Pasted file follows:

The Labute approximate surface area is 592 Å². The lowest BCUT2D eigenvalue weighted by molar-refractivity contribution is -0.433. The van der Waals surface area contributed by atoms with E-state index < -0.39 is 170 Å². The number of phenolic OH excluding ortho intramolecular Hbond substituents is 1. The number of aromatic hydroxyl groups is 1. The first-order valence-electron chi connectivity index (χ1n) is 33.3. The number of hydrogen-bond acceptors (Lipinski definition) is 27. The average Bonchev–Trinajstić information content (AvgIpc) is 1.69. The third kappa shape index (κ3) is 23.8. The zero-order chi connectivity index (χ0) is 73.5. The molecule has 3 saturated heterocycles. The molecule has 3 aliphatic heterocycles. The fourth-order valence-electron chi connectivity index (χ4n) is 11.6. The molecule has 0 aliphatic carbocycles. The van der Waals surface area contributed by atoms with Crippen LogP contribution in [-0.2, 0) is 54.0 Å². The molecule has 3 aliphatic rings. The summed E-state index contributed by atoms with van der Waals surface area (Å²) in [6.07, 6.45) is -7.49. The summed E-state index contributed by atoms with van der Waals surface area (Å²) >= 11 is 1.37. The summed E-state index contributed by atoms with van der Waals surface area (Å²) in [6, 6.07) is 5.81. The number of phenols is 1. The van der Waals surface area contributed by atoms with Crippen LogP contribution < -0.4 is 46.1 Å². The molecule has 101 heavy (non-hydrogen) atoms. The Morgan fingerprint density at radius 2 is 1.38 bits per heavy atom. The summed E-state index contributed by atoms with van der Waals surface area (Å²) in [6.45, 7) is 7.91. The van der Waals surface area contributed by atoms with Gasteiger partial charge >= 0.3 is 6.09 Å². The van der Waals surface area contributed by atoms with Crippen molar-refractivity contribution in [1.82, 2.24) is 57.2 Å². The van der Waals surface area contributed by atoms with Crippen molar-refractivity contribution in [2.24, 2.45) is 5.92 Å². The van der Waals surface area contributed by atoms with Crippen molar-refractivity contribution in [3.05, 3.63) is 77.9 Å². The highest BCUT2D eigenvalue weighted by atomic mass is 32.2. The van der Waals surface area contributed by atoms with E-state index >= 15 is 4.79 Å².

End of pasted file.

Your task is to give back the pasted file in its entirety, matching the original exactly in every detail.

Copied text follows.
The Labute approximate surface area is 592 Å². The lowest BCUT2D eigenvalue weighted by molar-refractivity contribution is -0.433. The van der Waals surface area contributed by atoms with E-state index < -0.39 is 170 Å². The number of phenolic OH excluding ortho intramolecular Hbond substituents is 1. The number of aromatic hydroxyl groups is 1. The first-order valence-electron chi connectivity index (χ1n) is 33.3. The number of hydrogen-bond acceptors (Lipinski definition) is 27. The average Bonchev–Trinajstić information content (AvgIpc) is 1.69. The third kappa shape index (κ3) is 23.8. The zero-order chi connectivity index (χ0) is 73.5. The molecule has 3 saturated heterocycles. The molecule has 3 aliphatic heterocycles. The fourth-order valence-electron chi connectivity index (χ4n) is 11.6. The molecule has 0 aliphatic carbocycles. The van der Waals surface area contributed by atoms with Crippen LogP contribution in [-0.2, 0) is 54.0 Å². The molecule has 3 aliphatic rings. The summed E-state index contributed by atoms with van der Waals surface area (Å²) in [6.07, 6.45) is -7.49. The summed E-state index contributed by atoms with van der Waals surface area (Å²) >= 11 is 1.37. The summed E-state index contributed by atoms with van der Waals surface area (Å²) in [6, 6.07) is 5.81. The number of phenols is 1. The van der Waals surface area contributed by atoms with Crippen LogP contribution < -0.4 is 46.1 Å². The molecule has 101 heavy (non-hydrogen) atoms. The Morgan fingerprint density at radius 2 is 1.38 bits per heavy atom. The summed E-state index contributed by atoms with van der Waals surface area (Å²) in [6.45, 7) is 7.91. The van der Waals surface area contributed by atoms with Gasteiger partial charge >= 0.3 is 6.09 Å². The van der Waals surface area contributed by atoms with Crippen molar-refractivity contribution in [1.82, 2.24) is 57.2 Å². The van der Waals surface area contributed by atoms with Crippen molar-refractivity contribution in [2.24, 2.45) is 5.92 Å². The van der Waals surface area contributed by atoms with Crippen molar-refractivity contribution in [3.05, 3.63) is 77.9 Å². The highest BCUT2D eigenvalue weighted by atomic mass is 32.2. The van der Waals surface area contributed by atoms with E-state index >= 15 is 4.79 Å².